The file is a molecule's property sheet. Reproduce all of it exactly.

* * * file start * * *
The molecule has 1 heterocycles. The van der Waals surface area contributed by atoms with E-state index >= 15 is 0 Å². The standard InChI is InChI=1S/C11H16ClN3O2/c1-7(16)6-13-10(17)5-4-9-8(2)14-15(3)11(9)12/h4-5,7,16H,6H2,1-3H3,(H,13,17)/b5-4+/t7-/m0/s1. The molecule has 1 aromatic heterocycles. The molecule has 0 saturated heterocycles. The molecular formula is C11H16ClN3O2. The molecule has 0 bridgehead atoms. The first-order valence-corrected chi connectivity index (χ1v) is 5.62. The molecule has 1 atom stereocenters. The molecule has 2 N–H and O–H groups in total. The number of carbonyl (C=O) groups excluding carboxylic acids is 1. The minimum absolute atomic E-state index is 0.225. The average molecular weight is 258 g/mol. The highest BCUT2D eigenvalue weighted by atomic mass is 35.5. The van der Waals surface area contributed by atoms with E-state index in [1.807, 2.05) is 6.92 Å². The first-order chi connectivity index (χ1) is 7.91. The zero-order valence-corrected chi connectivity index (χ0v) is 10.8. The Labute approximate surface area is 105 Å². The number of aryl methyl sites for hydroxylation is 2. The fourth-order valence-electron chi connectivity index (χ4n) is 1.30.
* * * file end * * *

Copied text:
The molecule has 1 heterocycles. The van der Waals surface area contributed by atoms with E-state index >= 15 is 0 Å². The standard InChI is InChI=1S/C11H16ClN3O2/c1-7(16)6-13-10(17)5-4-9-8(2)14-15(3)11(9)12/h4-5,7,16H,6H2,1-3H3,(H,13,17)/b5-4+/t7-/m0/s1. The molecule has 1 aromatic heterocycles. The molecule has 0 saturated heterocycles. The molecular formula is C11H16ClN3O2. The molecule has 0 bridgehead atoms. The first-order valence-corrected chi connectivity index (χ1v) is 5.62. The molecule has 1 atom stereocenters. The molecule has 2 N–H and O–H groups in total. The number of carbonyl (C=O) groups excluding carboxylic acids is 1. The minimum absolute atomic E-state index is 0.225. The average molecular weight is 258 g/mol. The highest BCUT2D eigenvalue weighted by atomic mass is 35.5. The van der Waals surface area contributed by atoms with E-state index in [1.807, 2.05) is 6.92 Å². The first-order chi connectivity index (χ1) is 7.91. The zero-order valence-corrected chi connectivity index (χ0v) is 10.8. The Labute approximate surface area is 105 Å². The number of aryl methyl sites for hydroxylation is 2. The fourth-order valence-electron chi connectivity index (χ4n) is 1.30.